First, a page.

WATER WOES: Bundaberg Regional Council's executive director of economic development and strategic projects Ben Artup and Bundaberg Fruit and Vegetable Growers managing director Bree Grima.
WATER WOES: Bundaberg Regional Council's executive director of economic development and strategic projects Ben Artup and Bundaberg Fruit and Vegetable Growers managing director Bree Grima.

LIQUID GOLD: Push to ensure Paradise water stays in the region

While the future of Paradise Dam is yet to be determined, the Bundaberg Regional Council is looking to safeguard the water that's left.

The council is urging all levels of government to rule out any option which may see water that's stored in Paradise Dam for the Bundaberg Irrigation scheme transferred to other schemes, outside the Bundaberg region.

Similar concern was raised previously in light of the Water supply requirements in the North and South Burnett report conducted by Jacobs.

Council's executive director of economic development and strategic projects Ben Artup said they acknowledged that both major political parties had made positive statements about repairing Paradise Dam or ruling in options that would restore the dam wall.

"Our concern is that water that's stored in Paradise Dam for the Bundaberg Irrigation Scheme could be transferred to other schemes outside of Bundaberg," he said.

"We could have a situation where they repair the dam but then the water's not there because the water that's reserved for the Bundaberg Irrigation Scheme is transferred to other irrigation schemes.

"Which means the water won't be there for the future of Bundaberg."

Mr Artup said they were calling on growers to participate in the demand survey to give them the data and evidence for the region's future water demand to then be taken to the State Government.

"It's critically important that water is stored there and reserved for our region for the future, so when we grow - when our macadamia industry grows and other crows continue to grow into the future like we're already seeing - that that water's there available for purchase in the future to underpin our economic security," he said.

Mr Artup said the council initially sent the survey out to 2500 land holders in the Bundaberg Irrigation Scheme and last week they had about 100 responses.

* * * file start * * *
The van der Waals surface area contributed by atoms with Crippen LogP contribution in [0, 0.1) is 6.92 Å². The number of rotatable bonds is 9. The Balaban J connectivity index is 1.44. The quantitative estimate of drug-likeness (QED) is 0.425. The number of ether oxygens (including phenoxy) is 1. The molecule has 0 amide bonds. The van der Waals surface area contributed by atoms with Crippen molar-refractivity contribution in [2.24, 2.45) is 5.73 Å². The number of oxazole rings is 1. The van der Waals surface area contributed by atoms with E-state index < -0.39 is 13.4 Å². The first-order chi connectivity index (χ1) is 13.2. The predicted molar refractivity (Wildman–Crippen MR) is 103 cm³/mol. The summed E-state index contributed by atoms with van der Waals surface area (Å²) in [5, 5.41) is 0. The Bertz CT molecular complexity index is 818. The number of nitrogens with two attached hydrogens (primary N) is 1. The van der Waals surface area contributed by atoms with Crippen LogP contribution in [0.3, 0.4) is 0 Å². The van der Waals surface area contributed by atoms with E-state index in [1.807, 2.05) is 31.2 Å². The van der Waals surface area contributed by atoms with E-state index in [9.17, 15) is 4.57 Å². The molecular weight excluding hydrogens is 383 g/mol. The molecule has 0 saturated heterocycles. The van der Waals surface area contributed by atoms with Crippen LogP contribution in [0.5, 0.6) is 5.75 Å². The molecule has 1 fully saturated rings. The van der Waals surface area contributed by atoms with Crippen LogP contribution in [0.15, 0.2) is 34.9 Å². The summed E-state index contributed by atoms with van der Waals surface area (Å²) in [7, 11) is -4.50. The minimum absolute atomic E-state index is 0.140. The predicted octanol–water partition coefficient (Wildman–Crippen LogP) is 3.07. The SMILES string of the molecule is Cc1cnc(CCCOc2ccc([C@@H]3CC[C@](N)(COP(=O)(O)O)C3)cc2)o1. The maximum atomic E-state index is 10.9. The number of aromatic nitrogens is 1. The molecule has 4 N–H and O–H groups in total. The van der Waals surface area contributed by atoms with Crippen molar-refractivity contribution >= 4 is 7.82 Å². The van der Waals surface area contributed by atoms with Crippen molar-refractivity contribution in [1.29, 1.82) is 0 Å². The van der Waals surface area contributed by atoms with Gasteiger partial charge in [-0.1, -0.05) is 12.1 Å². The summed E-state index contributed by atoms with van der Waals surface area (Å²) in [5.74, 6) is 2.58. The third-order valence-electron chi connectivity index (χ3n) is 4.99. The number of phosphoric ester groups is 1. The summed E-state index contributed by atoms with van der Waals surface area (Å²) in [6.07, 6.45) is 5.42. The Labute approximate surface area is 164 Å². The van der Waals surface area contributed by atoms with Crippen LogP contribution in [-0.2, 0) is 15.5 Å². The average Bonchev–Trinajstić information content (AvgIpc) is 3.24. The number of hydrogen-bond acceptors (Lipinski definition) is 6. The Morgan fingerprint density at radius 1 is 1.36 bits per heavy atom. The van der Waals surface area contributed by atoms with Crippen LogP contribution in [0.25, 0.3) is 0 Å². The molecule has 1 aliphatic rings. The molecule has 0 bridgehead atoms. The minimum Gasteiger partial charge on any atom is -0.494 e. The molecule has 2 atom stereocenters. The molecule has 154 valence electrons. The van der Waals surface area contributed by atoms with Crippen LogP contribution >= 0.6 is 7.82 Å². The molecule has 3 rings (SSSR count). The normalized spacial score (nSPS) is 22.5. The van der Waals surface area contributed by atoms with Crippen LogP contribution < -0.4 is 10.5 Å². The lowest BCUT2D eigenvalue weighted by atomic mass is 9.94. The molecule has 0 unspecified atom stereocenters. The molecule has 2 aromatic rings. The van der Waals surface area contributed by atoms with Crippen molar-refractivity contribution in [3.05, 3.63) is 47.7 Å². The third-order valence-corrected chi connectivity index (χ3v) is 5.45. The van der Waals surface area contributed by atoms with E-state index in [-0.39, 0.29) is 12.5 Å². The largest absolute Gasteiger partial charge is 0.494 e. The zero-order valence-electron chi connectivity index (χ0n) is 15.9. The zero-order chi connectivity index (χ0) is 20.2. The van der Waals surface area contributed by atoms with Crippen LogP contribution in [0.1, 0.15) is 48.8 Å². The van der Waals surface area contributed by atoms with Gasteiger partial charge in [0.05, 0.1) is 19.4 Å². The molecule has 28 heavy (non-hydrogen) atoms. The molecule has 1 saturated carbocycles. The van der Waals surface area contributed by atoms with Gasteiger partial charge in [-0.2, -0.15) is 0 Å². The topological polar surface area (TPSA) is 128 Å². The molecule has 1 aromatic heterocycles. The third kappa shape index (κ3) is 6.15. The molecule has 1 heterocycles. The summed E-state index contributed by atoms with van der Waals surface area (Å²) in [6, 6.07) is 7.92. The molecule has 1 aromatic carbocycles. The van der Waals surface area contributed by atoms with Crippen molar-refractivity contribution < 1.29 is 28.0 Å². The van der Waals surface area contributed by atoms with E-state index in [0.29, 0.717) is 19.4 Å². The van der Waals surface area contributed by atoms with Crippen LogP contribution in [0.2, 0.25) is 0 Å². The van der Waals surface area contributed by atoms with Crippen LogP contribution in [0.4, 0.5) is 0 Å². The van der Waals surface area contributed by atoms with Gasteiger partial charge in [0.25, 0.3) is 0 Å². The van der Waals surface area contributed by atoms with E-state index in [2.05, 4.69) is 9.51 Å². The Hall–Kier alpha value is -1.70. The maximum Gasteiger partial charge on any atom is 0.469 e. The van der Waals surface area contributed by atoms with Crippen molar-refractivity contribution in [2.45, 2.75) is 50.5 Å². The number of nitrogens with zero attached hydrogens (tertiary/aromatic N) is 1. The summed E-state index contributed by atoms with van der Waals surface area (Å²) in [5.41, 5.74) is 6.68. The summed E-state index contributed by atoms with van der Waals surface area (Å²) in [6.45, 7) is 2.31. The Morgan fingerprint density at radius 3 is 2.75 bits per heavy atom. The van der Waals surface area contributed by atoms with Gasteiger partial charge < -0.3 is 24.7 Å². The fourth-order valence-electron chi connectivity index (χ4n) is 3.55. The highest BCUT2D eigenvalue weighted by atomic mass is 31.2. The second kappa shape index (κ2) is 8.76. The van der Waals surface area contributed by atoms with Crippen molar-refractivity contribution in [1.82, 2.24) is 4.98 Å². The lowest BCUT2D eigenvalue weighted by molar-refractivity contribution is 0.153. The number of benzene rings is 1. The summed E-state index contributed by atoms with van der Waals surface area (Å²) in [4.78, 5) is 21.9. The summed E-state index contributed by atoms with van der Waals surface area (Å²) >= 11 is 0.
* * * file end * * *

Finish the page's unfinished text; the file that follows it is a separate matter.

A Sunwater spokesperson said the Bundaberg Irrigation Water Demand Survey sought input from current and future irrigators in the region to better understand potential future water requirements.

"The results will inform a business case that is underway to examine options for Paradise Dam's remediation and future water security in and around Bundaberg," the spokespeson said.

"Sunwater operates the Bundaberg Water Supply Scheme in accordance with a Resource Operations Licence.

"Transferring water allocations out of the scheme would require legislative changes to the licence and the Burnett Basin Water Plan 2014, both of which are administered by the Department of Natural Resources, Mines and Energy."

Bundaberg Fruit and Vegetable Growers managing director Bree Grima said if ever there was one survey that the growers in this region need to fill out - this was it.

Farmers were urged to outline their future water needs in the Bundaberg Irrigation Water Demand Survey by NCEconomics.

According to Sunwater, NCEconomics was engaged by Building Queensland to undertake an assessment of future water demand and a broader economic assessment to inform the detailed business case for Paradise Dam.

The survey closed at 5pm today.

Ms Grima said they need the dam returned to full supply level, "there's no doubt about it".

"We've seen billions of dollars of investment put on hold in this region and that is because the plug was pulled on Paradise Dam last year," she said.

"The confidence that the growers have, that they can access more water, that they can grow and they can expand their operation, confidence has been severely reduced."

She said they consider there to be only one full supply level and that's at 300,000 megalitre capacity.

Ms Grima said the majority of growers in this region would probably have about 3-4 megalitres per hectare allocated to their area.

And some farmers are growing crops that are going to have higher water requirements as they mature.

"They're going to need anywhere between 8-10 megalitres per hectare, depending on the crop that they're growing," she said.

"They need confidence to know that the investment they've made on those young trees, on setting up the blocks and supporting the local businesses in town to set up the irrigation, to employ the agronomist, they need the confidence to know they've got the water to sustain that crop to get it to full maturity."

While the region's drought declared and hasn't seen significant rainfall for "quite some time", Ms Grima said they've also seen a reduction in groundwater aquifers and the water in the dam.